The other important item is to set up the front brake on the right, like all motorcycles. Even if your bike is not electric. If you have been accustomed to having the front brake on the left, it might bite you seriously in a panic situation on the road with a motorcycle, when your reflexes will make you activate the clutch instead of the front brake. Reflexes gained through years of riding can’t be easily changed.
    I never understood why the standard on bikes is the reverse of motorcycles.

    Liked by 1 person

    • As a long time motorcycle rider I have no problems with a right side full width twist throttle. Thumb throttles are daft IMHO. If you can’t use a twist throttle comfortably you are doing it wrong.


      • I totally agree I love the right twist throttle like motorcycles so simple easy to use unless you never use one and even then it’s simple to figure out forward faster let-go slow stop LOL


    • I’ve ridden motorcycles all my life on and off road. My wife’s Bafang conversion came with the standard throttle on the left, I’ve used the bike quite a lot for shopping trips. I became immediately used to it, associating it with a new and much different riding style than to a motorcycle.
      I’m fitting my own to the left as having to pedal just screws up my whole style from motorcycles. I’m happy *not* to associate my bicycle with the motorcycle which I ride fast and rely on muscle memory, especially when going off-throttle to brake, change gear and shift body-weight into corners.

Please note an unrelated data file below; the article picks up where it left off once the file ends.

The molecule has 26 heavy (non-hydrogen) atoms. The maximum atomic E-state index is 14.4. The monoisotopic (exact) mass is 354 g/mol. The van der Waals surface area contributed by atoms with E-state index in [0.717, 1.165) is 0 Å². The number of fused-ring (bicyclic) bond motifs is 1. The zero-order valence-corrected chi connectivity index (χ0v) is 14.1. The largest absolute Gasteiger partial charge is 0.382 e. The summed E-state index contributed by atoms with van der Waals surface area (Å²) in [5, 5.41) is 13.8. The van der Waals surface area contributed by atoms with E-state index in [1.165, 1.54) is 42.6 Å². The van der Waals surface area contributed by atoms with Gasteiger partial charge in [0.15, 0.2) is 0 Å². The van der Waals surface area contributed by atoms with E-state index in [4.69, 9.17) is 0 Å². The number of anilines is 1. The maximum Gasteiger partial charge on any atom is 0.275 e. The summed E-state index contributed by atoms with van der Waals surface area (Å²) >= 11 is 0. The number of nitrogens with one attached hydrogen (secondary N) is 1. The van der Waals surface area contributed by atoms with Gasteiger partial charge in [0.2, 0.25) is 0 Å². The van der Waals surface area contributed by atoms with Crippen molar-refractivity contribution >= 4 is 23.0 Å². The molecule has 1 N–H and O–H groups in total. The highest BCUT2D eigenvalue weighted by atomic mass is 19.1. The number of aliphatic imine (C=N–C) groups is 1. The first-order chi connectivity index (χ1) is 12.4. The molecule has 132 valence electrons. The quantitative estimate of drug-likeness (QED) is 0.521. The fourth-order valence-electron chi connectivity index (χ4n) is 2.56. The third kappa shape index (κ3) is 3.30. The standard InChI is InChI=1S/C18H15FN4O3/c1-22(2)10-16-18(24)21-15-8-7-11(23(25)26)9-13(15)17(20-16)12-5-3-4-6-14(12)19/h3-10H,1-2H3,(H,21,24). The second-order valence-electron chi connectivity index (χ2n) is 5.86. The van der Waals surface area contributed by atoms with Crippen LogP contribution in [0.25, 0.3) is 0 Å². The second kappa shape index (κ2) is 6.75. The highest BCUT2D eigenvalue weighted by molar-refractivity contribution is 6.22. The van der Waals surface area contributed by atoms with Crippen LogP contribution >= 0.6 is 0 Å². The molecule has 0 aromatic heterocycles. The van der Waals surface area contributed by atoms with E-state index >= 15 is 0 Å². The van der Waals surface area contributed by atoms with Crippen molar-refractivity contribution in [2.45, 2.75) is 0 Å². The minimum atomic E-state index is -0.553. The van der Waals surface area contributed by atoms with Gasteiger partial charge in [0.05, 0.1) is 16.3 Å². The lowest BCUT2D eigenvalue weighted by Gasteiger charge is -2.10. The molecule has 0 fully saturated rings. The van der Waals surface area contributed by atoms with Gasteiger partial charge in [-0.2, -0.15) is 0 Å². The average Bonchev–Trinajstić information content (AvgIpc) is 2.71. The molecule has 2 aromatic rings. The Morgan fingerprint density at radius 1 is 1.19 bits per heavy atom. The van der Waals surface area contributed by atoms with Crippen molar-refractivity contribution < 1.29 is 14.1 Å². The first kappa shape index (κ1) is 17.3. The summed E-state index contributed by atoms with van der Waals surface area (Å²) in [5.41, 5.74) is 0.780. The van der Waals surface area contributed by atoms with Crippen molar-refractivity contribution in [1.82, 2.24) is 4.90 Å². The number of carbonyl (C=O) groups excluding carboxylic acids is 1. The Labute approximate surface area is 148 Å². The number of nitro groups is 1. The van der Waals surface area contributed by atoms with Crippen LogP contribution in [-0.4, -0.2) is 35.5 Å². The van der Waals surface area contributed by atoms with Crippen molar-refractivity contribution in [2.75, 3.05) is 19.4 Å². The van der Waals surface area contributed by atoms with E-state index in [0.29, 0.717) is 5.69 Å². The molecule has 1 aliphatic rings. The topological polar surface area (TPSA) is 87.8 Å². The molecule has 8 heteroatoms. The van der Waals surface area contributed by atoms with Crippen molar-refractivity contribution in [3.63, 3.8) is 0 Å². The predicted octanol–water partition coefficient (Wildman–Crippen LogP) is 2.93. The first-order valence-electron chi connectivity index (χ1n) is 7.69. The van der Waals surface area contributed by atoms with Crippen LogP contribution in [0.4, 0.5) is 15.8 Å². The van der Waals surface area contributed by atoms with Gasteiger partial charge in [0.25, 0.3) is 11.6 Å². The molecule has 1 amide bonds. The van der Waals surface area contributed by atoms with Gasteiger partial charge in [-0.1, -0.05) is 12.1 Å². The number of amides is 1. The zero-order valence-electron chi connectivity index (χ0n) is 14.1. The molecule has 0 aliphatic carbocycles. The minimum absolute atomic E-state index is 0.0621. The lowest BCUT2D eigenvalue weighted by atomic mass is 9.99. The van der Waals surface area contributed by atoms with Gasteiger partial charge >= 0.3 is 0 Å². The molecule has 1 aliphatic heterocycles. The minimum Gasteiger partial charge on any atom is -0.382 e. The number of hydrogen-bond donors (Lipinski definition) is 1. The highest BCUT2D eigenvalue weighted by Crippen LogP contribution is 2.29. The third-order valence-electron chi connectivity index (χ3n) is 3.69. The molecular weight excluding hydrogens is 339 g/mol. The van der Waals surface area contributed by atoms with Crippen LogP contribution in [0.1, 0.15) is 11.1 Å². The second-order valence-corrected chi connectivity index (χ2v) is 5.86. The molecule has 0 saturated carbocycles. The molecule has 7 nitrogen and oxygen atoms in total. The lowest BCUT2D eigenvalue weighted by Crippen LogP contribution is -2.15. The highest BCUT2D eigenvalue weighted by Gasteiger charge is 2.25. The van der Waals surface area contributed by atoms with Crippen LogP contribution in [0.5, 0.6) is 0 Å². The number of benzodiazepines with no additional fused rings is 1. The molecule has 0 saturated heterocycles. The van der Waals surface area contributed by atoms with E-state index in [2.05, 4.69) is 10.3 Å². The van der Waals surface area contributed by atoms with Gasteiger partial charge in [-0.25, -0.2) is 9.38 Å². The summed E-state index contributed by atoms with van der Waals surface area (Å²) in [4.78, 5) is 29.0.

9. Fun fact: if your Bafang thumb throttle happens to break, say, if it hits pavement at just the right angle during a crash. It can split in two and the controller can potentially read that as 100% throttle input and cause the bike to spin wildly in circles until you either power it off, disconnect the battery, or disconnect the throttle.


  10. Since My BBSHD is coupled with a 3 Speed IGH, a Mighty Mini, and a 26T rear cog I shift very seldom. I would like a full twist, full width right hand throttle, but using that in conjunction with a right side shifter would be tough. Does anyone know of a left hand 3-speed shifter ( that wouldn’t have to be inverted)?


  11. I totally agree I love the right twist throttle like motorcycles so simple easy to use unless you never use one and even then it’s simple to figure out forward faster let-go slow stop LOL


  12. Thanks for the great article. I am going to take your advice with the right hand thumb throttle. I have a 1/2 twist model and have had two quite serious accidents causing broken and bruised ribs because of it. The problem with twist throttles is you tend to grip the handlebar when going down and twisting to try and “grab on” and get control of the bike. This causes you to twist the grip, accelerating the bike and causing much more damage to yourself and bike. A thumb throttle would solve this problem because your thumb will just slip off. I hope….Broken ribs blow.


    • Yeah twist throttles suck, esp when you are dealing with thousands of watts. Ironically the throttle on the Zero DSR is pretty awesome, but they had it custom made and their cost on it is over $100 each (or so I hear). Having a good throttle is so critical.


  13. I’m looking for a 6 pin twist throttle for a Sounders 35 amp controller right hand ,I’ve looked everywhere with no luck, do sell them,or can you get one?